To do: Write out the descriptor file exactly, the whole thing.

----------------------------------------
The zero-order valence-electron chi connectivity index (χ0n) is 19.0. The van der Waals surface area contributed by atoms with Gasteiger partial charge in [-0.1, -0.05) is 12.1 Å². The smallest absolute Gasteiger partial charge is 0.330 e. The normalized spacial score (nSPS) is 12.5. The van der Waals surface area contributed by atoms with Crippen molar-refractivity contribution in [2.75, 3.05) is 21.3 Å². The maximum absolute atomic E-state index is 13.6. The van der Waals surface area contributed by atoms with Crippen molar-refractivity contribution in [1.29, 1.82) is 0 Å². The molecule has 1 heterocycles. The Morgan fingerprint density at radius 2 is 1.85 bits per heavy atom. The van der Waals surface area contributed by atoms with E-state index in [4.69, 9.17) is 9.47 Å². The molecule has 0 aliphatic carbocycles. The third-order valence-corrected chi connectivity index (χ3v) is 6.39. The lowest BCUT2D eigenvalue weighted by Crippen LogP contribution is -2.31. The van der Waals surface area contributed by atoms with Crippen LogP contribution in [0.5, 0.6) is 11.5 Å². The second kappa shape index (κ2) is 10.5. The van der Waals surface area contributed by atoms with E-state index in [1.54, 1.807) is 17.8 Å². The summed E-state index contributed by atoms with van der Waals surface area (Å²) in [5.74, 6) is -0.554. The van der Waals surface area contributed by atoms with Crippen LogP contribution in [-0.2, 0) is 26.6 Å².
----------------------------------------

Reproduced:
The zero-order valence-electron chi connectivity index (χ0n) is 19.0. The van der Waals surface area contributed by atoms with Gasteiger partial charge in [-0.1, -0.05) is 12.1 Å². The smallest absolute Gasteiger partial charge is 0.330 e. The normalized spacial score (nSPS) is 12.5. The van der Waals surface area contributed by atoms with Crippen molar-refractivity contribution in [2.75, 3.05) is 21.3 Å². The maximum absolute atomic E-state index is 13.6. The van der Waals surface area contributed by atoms with Crippen molar-refractivity contribution in [1.29, 1.82) is 0 Å². The molecule has 1 heterocycles. The Morgan fingerprint density at radius 2 is 1.85 bits per heavy atom. The van der Waals surface area contributed by atoms with E-state index in [4.69, 9.17) is 9.47 Å². The molecule has 0 aliphatic carbocycles. The third-order valence-corrected chi connectivity index (χ3v) is 6.39. The lowest BCUT2D eigenvalue weighted by Crippen LogP contribution is -2.31. The van der Waals surface area contributed by atoms with Crippen LogP contribution in [0.5, 0.6) is 11.5 Å². The second kappa shape index (κ2) is 10.5. The van der Waals surface area contributed by atoms with E-state index in [1.54, 1.807) is 17.8 Å². The summed E-state index contributed by atoms with van der Waals surface area (Å²) in [5.74, 6) is -0.554. The van der Waals surface area contributed by atoms with Crippen LogP contribution in [-0.2, 0) is 26.6 Å².